For those who have not yet read Andrew Sullivan’s Newsweek piece on Obama, published this past week, take note: it should be required reading for all U.S. voters as the country continues its journey toward the 2012 presidential election. Self-identified as a conservative-minded independent, Sullivan takes on the liberal, conservative, and moderate critiques of Obama’s term in office with dexterity — slashing some of the most pervasive arguments from both parties and all sides as fallacious, overblown, and often even factually or internally inconsistent — and maintains that the President’s character, record, and promise remain “grossly underappreciated.” But his main point is this: Obama has been pragmatic from the start, never focused on making short-term gains for which he can immediately and loudly take credit, but instead taking a long view strategy that entails slow, deliberate, unprovocative persistence and makes the changes he achieves more durable.
The point of Sullivan’s piece is not to deify Barack Obama. It is to ground an assessment of the President’s work in reality, which he does quite well. And it can remind Cuba watchers (myself included) of the character and nature of the man we’re considering when we discuss Cuba policy and Executive capabilities and actions.
First, it can help us to remember and recognize the sheer number of challenges the President faced when he took office. The economy was swirling lower into recession, with employment tumbling and our financial system threatening to pull the country into a true depression without swift and decisive action by the Executive and Congress. The U.S. global image was tarnished by our record on torture and by our bloated military presence and arrogant rhetoric. Yet still, not long into his time in office and even as he focused largely on addressing these and other pressing issues, President Obama fulfilled the only concrete campaign promise he made with respect to Cuba policy: he granted Americans unrestricted rights to send money to and visit family in Cuba. Even this small step was met with criticism, and attempts have been made in Congress to roll this policy back. But Obama has held his ground — quietly but firmly — threatening executive veto in order to make sure that his policy remains.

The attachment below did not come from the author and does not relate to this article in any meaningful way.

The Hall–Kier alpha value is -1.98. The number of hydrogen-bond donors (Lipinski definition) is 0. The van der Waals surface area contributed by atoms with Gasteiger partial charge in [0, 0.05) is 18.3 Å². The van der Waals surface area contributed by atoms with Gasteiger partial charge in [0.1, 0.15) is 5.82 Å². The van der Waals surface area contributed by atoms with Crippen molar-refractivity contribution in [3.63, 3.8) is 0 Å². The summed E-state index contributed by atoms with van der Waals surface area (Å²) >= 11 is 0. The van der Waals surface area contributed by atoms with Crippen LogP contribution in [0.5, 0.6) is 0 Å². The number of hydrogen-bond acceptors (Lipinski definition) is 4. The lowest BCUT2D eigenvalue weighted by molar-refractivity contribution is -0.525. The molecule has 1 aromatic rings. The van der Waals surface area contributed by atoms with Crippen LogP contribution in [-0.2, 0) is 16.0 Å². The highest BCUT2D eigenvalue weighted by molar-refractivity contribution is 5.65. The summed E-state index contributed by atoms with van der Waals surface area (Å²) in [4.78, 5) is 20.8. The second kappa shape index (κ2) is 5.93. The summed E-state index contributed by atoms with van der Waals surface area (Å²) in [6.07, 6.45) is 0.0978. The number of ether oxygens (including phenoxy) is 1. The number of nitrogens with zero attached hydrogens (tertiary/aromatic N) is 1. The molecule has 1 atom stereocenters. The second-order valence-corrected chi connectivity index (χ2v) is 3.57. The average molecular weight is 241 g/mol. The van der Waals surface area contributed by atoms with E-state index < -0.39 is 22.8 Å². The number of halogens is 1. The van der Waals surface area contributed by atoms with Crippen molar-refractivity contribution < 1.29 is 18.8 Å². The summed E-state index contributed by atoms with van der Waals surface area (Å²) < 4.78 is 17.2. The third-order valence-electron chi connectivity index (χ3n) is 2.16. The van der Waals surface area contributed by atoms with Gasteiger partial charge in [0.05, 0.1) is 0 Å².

Second, we can recall the number of actors involved in affecting policy, which include, of course, not only the President and his administration but also the legislative branch and nongovernmental actors like lobbying groups, Cuban-American constituencies, think tanks, and others. The Executive seldom acts alone to change policy except, as we have seen, in situations deemed (correctly or not) particularly urgent and crucial to national security. Whatever the merits of changing U.S. policy toward Cuba, it simply does not fall into this category. And he does not yet have Congressional consensus on Cuba.
Third, we are reminded that Obama was not elected as a liberal crusader, but as a pragmatic, unifying reformist. Cuba policy may be ripe for change, but should the President unilaterally decree a set of changes called for by Cuba watchers, think tanks and other nongovernmental actors, he would have to willfully ignore a Congress that has been determined to avoid such changes. This is not his style. Ultimately, the repeal of “don’t ask, don’t tell” came from the President working with top military and defense leaders, and they (including Admiral Mike Mullen) came forward and made the case for doing away with the policy. Had Obama acted unilaterally, the repeal would no doubt have taken more heat than it did, would have met with more resistance, and might not have been durable in the long run. We can expect to see the same with further change to U.S. policy toward Cuba, or any changes put in place will be at risk of immediate opposition, counter-attack, and retaliation or repeal. Remember: pragmatic, unifying reformist, not crusader.
And finally, we are reminded that for Washington, Cuba has always been a long game. The basic tenets of our current policy toward the island have been around for half a century without yielding any measurable “success”. Any movement in broad perception, understanding and opinions has been glacial, but we are, however slowly, moving as a population toward a different consensus than that under which current policy was designed. And as more Americans learn about and visit Cuba under the current people-to-people travel regulations, the consensus can be expected to grow.
All of this does not have to make us more patient about seeing additional changes in long-standing U.S. policy toward Cuba. But it could help us see the long view. And perhaps the President is on track.